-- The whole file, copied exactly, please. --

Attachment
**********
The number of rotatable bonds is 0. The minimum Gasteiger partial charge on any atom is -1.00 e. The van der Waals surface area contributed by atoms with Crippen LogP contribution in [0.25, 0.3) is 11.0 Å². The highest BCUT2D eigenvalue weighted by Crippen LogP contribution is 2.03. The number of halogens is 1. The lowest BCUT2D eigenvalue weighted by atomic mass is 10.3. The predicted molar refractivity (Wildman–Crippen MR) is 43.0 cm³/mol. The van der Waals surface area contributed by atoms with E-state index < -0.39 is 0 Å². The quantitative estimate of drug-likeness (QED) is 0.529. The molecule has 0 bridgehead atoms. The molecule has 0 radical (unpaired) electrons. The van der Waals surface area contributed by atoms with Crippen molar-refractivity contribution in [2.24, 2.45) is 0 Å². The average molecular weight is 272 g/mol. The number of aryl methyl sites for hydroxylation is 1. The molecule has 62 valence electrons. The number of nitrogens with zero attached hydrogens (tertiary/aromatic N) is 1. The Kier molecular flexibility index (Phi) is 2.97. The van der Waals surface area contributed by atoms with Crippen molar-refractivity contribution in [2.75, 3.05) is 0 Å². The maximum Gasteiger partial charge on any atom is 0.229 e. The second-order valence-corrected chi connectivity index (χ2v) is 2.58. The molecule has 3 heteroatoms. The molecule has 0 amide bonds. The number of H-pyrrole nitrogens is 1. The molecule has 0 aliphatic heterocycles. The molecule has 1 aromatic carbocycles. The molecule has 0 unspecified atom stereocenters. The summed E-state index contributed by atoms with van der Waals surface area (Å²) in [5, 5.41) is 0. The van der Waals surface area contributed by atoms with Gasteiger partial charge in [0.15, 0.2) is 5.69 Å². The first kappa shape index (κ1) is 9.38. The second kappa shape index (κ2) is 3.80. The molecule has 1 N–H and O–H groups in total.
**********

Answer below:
The number of rotatable bonds is 0. The minimum Gasteiger partial charge on any atom is -1.00 e. The van der Waals surface area contributed by atoms with Crippen LogP contribution in [0.25, 0.3) is 11.0 Å². The highest BCUT2D eigenvalue weighted by Crippen LogP contribution is 2.03. The number of halogens is 1. The lowest BCUT2D eigenvalue weighted by atomic mass is 10.3. The predicted molar refractivity (Wildman–Crippen MR) is 43.0 cm³/mol. The van der Waals surface area contributed by atoms with E-state index < -0.39 is 0 Å². The quantitative estimate of drug-likeness (QED) is 0.529. The molecule has 0 bridgehead atoms. The molecule has 0 radical (unpaired) electrons. The van der Waals surface area contributed by atoms with Crippen molar-refractivity contribution in [2.24, 2.45) is 0 Å². The average molecular weight is 272 g/mol. The number of aryl methyl sites for hydroxylation is 1. The molecule has 62 valence electrons. The number of nitrogens with zero attached hydrogens (tertiary/aromatic N) is 1. The Kier molecular flexibility index (Phi) is 2.97. The van der Waals surface area contributed by atoms with Crippen molar-refractivity contribution in [2.75, 3.05) is 0 Å². The maximum Gasteiger partial charge on any atom is 0.229 e. The second-order valence-corrected chi connectivity index (χ2v) is 2.58. The molecule has 3 heteroatoms. The molecule has 0 amide bonds. The number of H-pyrrole nitrogens is 1. The molecule has 0 aliphatic heterocycles. The molecule has 1 aromatic carbocycles. The molecule has 0 unspecified atom stereocenters. The summed E-state index contributed by atoms with van der Waals surface area (Å²) in [5, 5.41) is 0. The van der Waals surface area contributed by atoms with Gasteiger partial charge in [0.15, 0.2) is 5.69 Å². The first kappa shape index (κ1) is 9.38. The second kappa shape index (κ2) is 3.80. The molecule has 1 N–H and O–H groups in total.